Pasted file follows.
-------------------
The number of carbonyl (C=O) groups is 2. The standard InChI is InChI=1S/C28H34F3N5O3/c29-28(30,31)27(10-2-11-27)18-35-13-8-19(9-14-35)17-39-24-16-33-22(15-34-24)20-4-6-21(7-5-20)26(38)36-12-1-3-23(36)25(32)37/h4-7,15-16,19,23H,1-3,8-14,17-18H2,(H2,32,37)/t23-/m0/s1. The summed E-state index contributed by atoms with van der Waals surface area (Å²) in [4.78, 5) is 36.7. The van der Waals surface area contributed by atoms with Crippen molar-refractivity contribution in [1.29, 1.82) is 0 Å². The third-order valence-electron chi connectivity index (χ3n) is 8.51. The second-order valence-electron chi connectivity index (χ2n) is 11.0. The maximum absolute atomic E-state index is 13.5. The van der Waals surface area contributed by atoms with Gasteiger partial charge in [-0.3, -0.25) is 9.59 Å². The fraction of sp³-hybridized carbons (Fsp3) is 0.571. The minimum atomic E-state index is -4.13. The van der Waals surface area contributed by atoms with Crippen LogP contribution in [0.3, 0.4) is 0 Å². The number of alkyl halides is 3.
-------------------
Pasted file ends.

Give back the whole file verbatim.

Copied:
The number of carbonyl (C=O) groups is 2. The standard InChI is InChI=1S/C28H34F3N5O3/c29-28(30,31)27(10-2-11-27)18-35-13-8-19(9-14-35)17-39-24-16-33-22(15-34-24)20-4-6-21(7-5-20)26(38)36-12-1-3-23(36)25(32)37/h4-7,15-16,19,23H,1-3,8-14,17-18H2,(H2,32,37)/t23-/m0/s1. The summed E-state index contributed by atoms with van der Waals surface area (Å²) in [4.78, 5) is 36.7. The van der Waals surface area contributed by atoms with Crippen molar-refractivity contribution in [1.29, 1.82) is 0 Å². The third-order valence-electron chi connectivity index (χ3n) is 8.51. The second-order valence-electron chi connectivity index (χ2n) is 11.0. The maximum absolute atomic E-state index is 13.5. The van der Waals surface area contributed by atoms with Gasteiger partial charge in [-0.3, -0.25) is 9.59 Å². The fraction of sp³-hybridized carbons (Fsp3) is 0.571. The minimum atomic E-state index is -4.13. The van der Waals surface area contributed by atoms with Crippen LogP contribution in [0.3, 0.4) is 0 Å². The number of alkyl halides is 3.